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Career and Education Opportunities for Front Desk Managers in St. Paul, Minnesota

If you want to be a front desk manager, the St. Paul, Minnesota area offers many opportunities both for education and employment. There are currently 3,570 jobs for front desk managers in Minnesota and this is projected to grow by 18% to 4,210 jobs by 2016. This is better than the nation as a whole, where employment opportunities for front desk managers are expected to grow by about 13.7%. In general, front desk managers accommodate hotel, motel, and resort patrons by registering and assigning rooms to guests, issuing room keys, transmitting and receiving messages, keeping records of occupied rooms and guests' accounts, making and confirming reservations, and presenting statements to and collecting payments from departing guests.

Front desk managers earn approximately $9 per hour or $19,440 yearly on average in Minnesota. Nationally they average about $9 per hour or $19,480 per year. Compared with people working in the overall category of Clerical, people working as front desk managers in Minnesota earn less. They earn less than people working in the overall category of Clerical nationally.

There are two schools within twenty-five miles of St. Paul where you can study to be a front desk manager, among seventy-seven schools of higher education total in the St. Paul area. The most common level of education for front desk managers is a high school diploma or GED. You can expect to spend only a short time training to become a front desk manager if you already have a high school diploma.


Front Desk Manager video from the State of New Jersey Dept. of Labor and Workforce Development

In general, front desk managers accommodate hotel, motel, and resort patrons by registering and assigning rooms to guests, issuing room keys, transmitting and receiving messages, keeping records of occupied rooms and guests' accounts, making and confirming reservations, and presenting statements to and collecting payments from departing guests.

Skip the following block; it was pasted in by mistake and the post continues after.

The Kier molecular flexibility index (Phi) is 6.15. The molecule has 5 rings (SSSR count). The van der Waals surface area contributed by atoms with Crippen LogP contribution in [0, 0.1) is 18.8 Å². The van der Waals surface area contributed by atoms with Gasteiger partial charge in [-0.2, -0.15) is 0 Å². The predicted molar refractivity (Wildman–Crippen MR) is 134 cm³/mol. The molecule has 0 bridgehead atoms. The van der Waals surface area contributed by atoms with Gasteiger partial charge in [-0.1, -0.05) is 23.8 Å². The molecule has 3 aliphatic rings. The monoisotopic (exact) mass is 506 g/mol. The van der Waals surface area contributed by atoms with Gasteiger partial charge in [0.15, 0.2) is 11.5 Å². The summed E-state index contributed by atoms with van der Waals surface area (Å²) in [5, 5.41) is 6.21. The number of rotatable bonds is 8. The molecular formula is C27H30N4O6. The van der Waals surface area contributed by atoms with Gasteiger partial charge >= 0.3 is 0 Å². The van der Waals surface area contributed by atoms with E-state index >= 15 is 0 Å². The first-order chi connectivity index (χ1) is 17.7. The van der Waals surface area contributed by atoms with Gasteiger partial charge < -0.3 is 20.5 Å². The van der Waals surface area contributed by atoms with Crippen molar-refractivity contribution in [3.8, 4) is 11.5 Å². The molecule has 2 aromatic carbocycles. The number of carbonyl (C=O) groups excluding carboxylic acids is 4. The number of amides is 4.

Front desk managers greet and assign rooms to guests of hotels or motels. They also verify customers' credit, and establish how the customer will pay for the accommodation. Equally important, front desk managers have to answer inquiries pertaining to hotel services and travel directions, or make recommendations regarding shopping or entertainment. They are often called upon to keep archives of room availability and guests' accounts, manually or using computers. They are expected to record guest comments or complaints, referring customers to managers as needed. Finally, front desk managers clean and maintain lobby and common areas.

Every day, front desk managers are expected to be able to articulate ideas and problems. They need to listen to and understand others in meetings.

It is important for front desk managers to arrange tours or restaurant reservations for customers. They are often called upon to perform bookkeeping efforts. They also deposit guests' valuables in hotel safes or safe-deposit boxes. They are sometimes expected to issue room keys and escort instructions to bellhops. Somewhat less frequently, front desk managers are also expected to advise housekeeping staff when rooms have been vacated and are ready for cleaning.

They also have to be able to inspect accounts and charges with guests during the check out process and transmit and receive messages, using telephones or telephone switchboards. And finally, they sometimes have to compute bills and make change for guests.

Like many other jobs, front desk managers must have a strong concern for others and be reliable.

Similar jobs with educational opportunities in St. Paul include:

  • Broker Assistant. Perform clerical duties involving the purchase or sale of securities. Duties include writing orders for stock purchases and sales, computing transfer taxes, verifying stock transactions, accepting and delivering securities, tracking stock price fluctuations, computing equity, and keeping records of daily transactions and holdings.